In a letter to Bar Council of India Chairman Manan Kumar Mishra, Union Law Minister Sadananda Gowda has recommended to books written by his cabinet colleague Maneka Gandhi on animal rights in the curriculum of law schools and colleges. Mr. Gowda was reportedly reacting to letters from Gandhi, highlighting lack of awareness about animal welfare laws.
The Law Minister wrote, “…leaving aside the meat consumption issue for the time being, we need to sensitize our citizens about cruelty caused by us to animals in many forms while using them for farming purpose, religious activities, sports activities, recreational activities like circus and while transporting animals etc. We need to make lawyers acquire comprehensive knowledge on various laws governing animal rights and prevention of cruelty to animals. The best way to start forward is to include these aspects in the curriculum of law colleges.”
He further stated, “I am herewith attaching a list of Acts pertaining to animal rights and also the books written by Smt. Maneka Gandhi for including the same in the curriculum on law schools and colleges.”
Describing the recommendation of a particular book as “unethical”, as said that animal welfare laws are already covered in law schools under the environment head.
“There are many good books by lawyers, judges etc. Ethically recommending one particular book should not be done, I have never seen anybody recommending anybody’s book. Besides law universities are autonomous institutions where we already teach Wildlife Protection Act etc under the environment section. Bar council does lay down compulsory and non compulsory courses but nothing can be imposed on the 1400-odd law schools,” he told Indian Express.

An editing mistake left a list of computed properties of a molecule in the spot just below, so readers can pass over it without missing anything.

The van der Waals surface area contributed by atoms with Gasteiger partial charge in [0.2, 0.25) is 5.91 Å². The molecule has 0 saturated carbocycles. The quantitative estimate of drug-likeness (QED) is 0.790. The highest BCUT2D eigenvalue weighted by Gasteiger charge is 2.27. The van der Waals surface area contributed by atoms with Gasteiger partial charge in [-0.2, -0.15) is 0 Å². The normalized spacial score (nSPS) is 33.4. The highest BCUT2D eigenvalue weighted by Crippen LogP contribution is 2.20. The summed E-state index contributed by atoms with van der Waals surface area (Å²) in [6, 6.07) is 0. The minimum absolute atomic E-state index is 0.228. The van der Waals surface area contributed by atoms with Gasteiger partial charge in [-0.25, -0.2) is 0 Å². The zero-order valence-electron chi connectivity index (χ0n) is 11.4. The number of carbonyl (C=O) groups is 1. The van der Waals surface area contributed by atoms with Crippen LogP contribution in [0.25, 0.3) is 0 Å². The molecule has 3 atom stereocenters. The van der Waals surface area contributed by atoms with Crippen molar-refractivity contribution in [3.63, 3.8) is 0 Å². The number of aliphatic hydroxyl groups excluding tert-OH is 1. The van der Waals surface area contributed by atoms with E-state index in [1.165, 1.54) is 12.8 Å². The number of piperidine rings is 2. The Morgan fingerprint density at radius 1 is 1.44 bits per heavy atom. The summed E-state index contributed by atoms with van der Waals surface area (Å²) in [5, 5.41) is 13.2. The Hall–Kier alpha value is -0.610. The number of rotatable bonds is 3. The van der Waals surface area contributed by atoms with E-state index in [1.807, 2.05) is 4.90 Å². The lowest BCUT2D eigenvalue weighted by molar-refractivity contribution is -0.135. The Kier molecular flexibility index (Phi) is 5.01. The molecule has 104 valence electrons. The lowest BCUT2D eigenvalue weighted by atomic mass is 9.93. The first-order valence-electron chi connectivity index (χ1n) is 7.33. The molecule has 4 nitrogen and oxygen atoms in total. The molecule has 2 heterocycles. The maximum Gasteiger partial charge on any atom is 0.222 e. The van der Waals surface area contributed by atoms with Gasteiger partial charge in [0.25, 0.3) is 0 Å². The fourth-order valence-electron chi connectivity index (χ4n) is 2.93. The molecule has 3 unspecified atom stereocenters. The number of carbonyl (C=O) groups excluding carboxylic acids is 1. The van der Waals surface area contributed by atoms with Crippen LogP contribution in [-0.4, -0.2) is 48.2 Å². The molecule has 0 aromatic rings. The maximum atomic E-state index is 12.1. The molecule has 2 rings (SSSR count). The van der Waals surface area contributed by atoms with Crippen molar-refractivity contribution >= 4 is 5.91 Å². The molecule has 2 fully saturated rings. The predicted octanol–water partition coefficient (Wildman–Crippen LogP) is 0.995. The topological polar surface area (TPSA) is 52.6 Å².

This view was supported by Dr S.N. Singh, former dean of Law Faculty Delhi University, who called the recommendation “highly objectionable”. He said, “Even Bar Council does not have the mandate to do so. It is wrong to recommend a particular book. Only one book on Professional Ethics, that too because books on the subject are not easily available — the council suggested in an indicative way that it may be used. Otherwise, it is the call of law schools what books they teach. As for animal welfare laws they are covered a bit under environment and also when Article 51A of the Indian Constitution is taught that talks of compassion to animals as one of the duties of a citizen.”
Mr. Gowda has also written to the Chief Justices of High Courts and Chief Ministers, urging them to conduct annual workshops for Judges and Public Prosecutors aid in the adjudication of cases of cruelty to animals. He reasoned that this was necessary, “since no law college takes up animal laws as a subject”.
His letter says, “Handling of these (cruelty to animals) cases is different from other civil or criminal matters and the procedures are complex. Professional legal assistance with expertise in handling of these cases is hard to find since no law college takes up animal laws as a subject… it is important that sensitization workshops be held in the State Judicial Academies for judges and prosecution officers each year. This would also assist them in gaining more insight into cases pertaining to veterinarian malpractice, housing disputes over ‘no pets’ policies and civil cases on death or injury to pets or companion animals.”
The Animal Welfare Board of India, a statutory body formed under the Prevention of Cruelty to Animals Act (PCA) 1960, has already course materials and master trainers for the Bureau of Police Research and Development and the Ministry of Home Affairs. Animal welfare laws are now mandatory at all police training colleges.